Why does the ozone layer float, when the molar mass of ozone is greater than the molar mass of oxygen?
Laura - Obviously, the ozone layer is really important because it protects us from UV rays. But actually, that's one of the reasons why it actually is up there because itís continually being reformed. It needs to be up there, getting the UV rays, absorbing them, having that chemistry going on in the atmosphere. So, it is actually sort of heavier, but actually, itís because itís continually being reformed.
Dominic - I guess, another factor here is that because the ozone layer is absorbing all this ultraviolet radiation from the sun it's actually getting really quite hot. We think of temperatures decreasing with altitude, but when you get up to these quite high altitudes that air is getting hotter. Of course, hot air floats because itís less dense. That's how a hot air balloon flies. And so, this ozone is naturally quite buoyant because itís hot.
It isn't really a "layer" in the sense of a static shell of pure ozone around the atmosphere. The oxygen content of air actually decreases with altitude, so the stuff up there is still mainly nitrogen with a bit less oxygen than at sea level. Solar ultraviolet radiation converts some oxygen to ozone at every level of the atmosphere, but the ozone is very short-lived at lower altitudes because there is a high probability of an ozone molecule colliding with something else, and very little UV radiation to promote the forward reaction. At high altitudes there is more UV radiation hence a greater proportion of the oxygen is converted to ozone, and a lower probability of an ozone molecule colliding with another molecule once it has formed, so as you go higher, so the instantaneous proportion of ozone increases. alancalverd, Tue, 10th Sep 2013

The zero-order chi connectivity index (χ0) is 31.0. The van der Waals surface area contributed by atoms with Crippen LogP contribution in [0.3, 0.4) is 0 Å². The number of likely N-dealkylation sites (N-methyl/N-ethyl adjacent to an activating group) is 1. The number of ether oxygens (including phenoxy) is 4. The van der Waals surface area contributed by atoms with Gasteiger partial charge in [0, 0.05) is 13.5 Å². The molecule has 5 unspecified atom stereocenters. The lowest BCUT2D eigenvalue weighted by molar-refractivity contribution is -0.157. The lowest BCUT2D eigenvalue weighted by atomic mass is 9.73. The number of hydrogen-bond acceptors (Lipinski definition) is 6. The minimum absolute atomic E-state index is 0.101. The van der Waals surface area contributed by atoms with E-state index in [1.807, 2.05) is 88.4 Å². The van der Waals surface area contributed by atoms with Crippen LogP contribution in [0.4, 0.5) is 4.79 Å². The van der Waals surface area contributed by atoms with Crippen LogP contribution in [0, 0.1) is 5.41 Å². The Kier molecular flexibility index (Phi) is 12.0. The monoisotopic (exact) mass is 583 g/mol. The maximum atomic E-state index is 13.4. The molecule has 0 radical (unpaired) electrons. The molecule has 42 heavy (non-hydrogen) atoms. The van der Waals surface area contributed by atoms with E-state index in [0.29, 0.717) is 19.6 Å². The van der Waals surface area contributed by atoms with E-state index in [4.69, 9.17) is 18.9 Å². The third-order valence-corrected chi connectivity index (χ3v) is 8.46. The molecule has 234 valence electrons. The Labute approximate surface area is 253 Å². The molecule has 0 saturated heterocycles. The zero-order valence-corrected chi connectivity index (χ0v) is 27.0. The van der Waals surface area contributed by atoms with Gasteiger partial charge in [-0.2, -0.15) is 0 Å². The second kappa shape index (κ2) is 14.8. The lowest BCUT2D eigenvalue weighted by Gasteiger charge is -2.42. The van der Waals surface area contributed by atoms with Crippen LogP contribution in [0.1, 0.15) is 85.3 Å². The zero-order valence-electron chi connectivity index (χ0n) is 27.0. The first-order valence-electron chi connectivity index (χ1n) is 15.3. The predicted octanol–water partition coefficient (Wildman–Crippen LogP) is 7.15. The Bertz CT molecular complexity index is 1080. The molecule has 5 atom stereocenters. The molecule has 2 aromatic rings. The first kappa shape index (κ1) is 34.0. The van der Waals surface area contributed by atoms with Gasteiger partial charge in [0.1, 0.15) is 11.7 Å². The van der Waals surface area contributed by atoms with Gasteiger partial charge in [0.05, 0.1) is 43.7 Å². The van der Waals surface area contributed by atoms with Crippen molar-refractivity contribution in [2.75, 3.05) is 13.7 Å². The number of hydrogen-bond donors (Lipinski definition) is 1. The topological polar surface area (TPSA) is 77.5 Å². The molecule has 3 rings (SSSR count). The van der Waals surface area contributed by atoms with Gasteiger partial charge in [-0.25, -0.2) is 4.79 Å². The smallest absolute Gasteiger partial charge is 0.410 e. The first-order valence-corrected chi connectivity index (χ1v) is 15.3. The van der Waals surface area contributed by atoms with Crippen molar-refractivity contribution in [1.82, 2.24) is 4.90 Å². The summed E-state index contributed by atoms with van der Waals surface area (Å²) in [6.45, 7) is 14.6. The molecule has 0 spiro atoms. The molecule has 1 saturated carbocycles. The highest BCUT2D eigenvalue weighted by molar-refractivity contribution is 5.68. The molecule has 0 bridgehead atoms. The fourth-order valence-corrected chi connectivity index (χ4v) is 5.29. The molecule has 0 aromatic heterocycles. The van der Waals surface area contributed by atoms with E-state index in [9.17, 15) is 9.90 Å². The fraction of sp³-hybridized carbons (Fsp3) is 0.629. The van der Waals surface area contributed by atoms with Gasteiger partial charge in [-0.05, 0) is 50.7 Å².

Note that the ozone holes occur over the poles during the winter when the sun doesn't shine. For the most part, they fill back in once the sun returns. Of course, CFC's did contribute to making the holes worse CliffordK, Tue, 10th Sep 2013
The amount of ozone should not increase as you go higher, as it is a molecule heavier than what lies above it. And unless ozone is a weak molecule, it shouldn't come apart when colliding with other molecules as it falls. Things that are hot must cool and heavy molecules must sink into lighter molecules. I wonder if any fall to us at the surface, and if trace amounts can be gathered. MGraham, Mon, 4th Apr 2016